"The Source of the Moral Outrage Against Slavery. The rise of this 18th century movement against slavery can be traced to the great, spiritual awakening that rocked Colonial America beginning in 1726. Entire towns were morally transformed as evidenced by Benjamin Franklin's description of this "Great Awakening" in his hometown of Philadelphia in 1739. He wrote:
"From being thoughtless or indifferent about religion, it seemed as if all the world were growing religious so that one could not walk through the town in an evening without hearing psalms sung in different families of every street" (Hyatt, Abolitionist Founding Fathers, 14). Out of this Awakening racial and cultural barriers were breached and there arose a powerful anti-slavery movement as Awakening preachers began, not only to offer salvation to individuals, but to attack the institution of slavery as sinful and evil in the sight of God." - Eddie Hyatt
So according to this wannabe history revisionist, the awakening in 1726 greatly affected the moral conscience of this nation even though slavery would not be abolished for over a hundred more years. Even the quote from Franklin was an observation that did not change his personal ownership of slaves for another 50 years when he was past 80 years of age. While it is true that some, including John Adams were anti-slavery from the beginning, most found their moral courage when they were already heading toward death, probably very concerned about facing God. What Eddie likes to do is quote out of context, both biblically and historically. We will soon see that the heroes he offers up here were hardly that. The church awakening also was probably helped by the enlightenment spreading across Europe, which was far ahead of the US in abolishing slavery.
"This abolition movement gained momentum and eventually turned multitudes against slavery, including America's founding fathers. Thomas Jefferson called slavery a "moral depravity" and "hideous blot" and said it presented the greatest threat to the future survival of America." - Eddie Hyatt
Hyatt talks about Samuel Hopkins, a vocal slavery opponent. Remember, we can easily point to some who were genuine but to claim the founding fathers suddenly had a great change of heart will be proven to be a false claim here and we start with Thomas Jefferson. Remember the charge Eddie is making here is that Jefferson turned against slavery. It is true that Jefferson, who also rewrote the bible to remove the deity of Christ, said the above quotes. Yet he remained a slaveholder his entire life, owning over 600 slaves. He also did not believe that blacks and whites could live in the same country and that blacks were inferior and "as incapable as children." He actually correctly predicted the eventual Civil War over the issue. While it does sound like politically, he staked out the anti-slavery side he never followed through personally, although it seems like he wanted better treatment for slaves. Yet the bottom line is in his will he freed five men, but another 156 were sold at auction. Not to mention the fact that he had upwards of six children through one of his slaves and they remained slaves, although some were part of the five, he freed upon his death. It sure doesn't seem like in his personal life he considered slavery a moral depravity and hideous blot. This does not change his tremendous contribution to the formation of this country but stop idolizing him for stating anti-slavery sentiments with a personal record like this.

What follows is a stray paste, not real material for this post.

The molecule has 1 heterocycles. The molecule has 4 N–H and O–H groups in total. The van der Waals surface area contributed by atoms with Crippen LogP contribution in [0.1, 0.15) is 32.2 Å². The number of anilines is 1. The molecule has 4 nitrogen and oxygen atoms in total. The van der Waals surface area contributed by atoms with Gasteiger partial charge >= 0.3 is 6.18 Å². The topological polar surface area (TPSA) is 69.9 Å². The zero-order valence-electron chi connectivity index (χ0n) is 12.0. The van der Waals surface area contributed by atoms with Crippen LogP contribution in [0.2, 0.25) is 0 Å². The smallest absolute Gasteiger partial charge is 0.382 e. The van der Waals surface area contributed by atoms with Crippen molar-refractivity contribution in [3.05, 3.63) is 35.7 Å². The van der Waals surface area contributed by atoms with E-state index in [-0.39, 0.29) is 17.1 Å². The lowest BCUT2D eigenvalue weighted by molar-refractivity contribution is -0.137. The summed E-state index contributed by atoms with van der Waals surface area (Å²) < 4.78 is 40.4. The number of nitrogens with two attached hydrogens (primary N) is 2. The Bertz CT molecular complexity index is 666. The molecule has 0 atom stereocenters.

"James Madison, America's 4th president, called slavery "the most oppressive dominion ever exercised by man over man."' - Eddie Hyatt
Princeton University states that Madison did indeed publicly decry the practice of slavery, as vociferously as Jefferson. Yet he still owned over 100 slaves, brought enslaved people to the White House with him and ultimately sold them for personal profit. His fortune, as most of the founding fathers, was a result of plantation owning with slave labor. Even upon his death, Madison did not free his slaves instead leaving them to his wife. He instructed her to only sell them with their consent, but she ignored this and sold them off to pay debts. Madison certainly did advocate for slavery's end publicly but again not personally. At the end of his life, in a letter to the Editor of the Farmers' Register he declared that slaves are "infinitely worsted by the exchange from slavery to liberty, if indeed their condition deserves that name."
'Benjamin Franklin, in 1785, liberated his two slaves and began advocating for abolition. He joined the Abolition Society in Philadelphia and later served as its president. He called slavery "an atrocious debasement of human nature."' - Eddie Hyatt
This is true but let's provide the missing context. Ben Franklin owned slaves from 1735 (age 21) until 1790, at age 84. This quote is from when he was 79 after 50 plus years of being a slaveowner. Now, as this list goes, Franklin is a bit of a better story as he appears to have "only" owned seven slaves. The two he freed in old age were the last two he owned. He did also become very involved in the abolitionist movement for the final five years of his life following a trip to "Enlightened" France. He gets full credit for these changes in his views but again Hyatt tells a quarter of the story to prop up Franklin as some bastion of anti-slave sentiment when he most certainly was not. Again, this does not minimize all of the contributions Franklin made to this country, but we should not be idolizing any man, let alone based on revisionist history.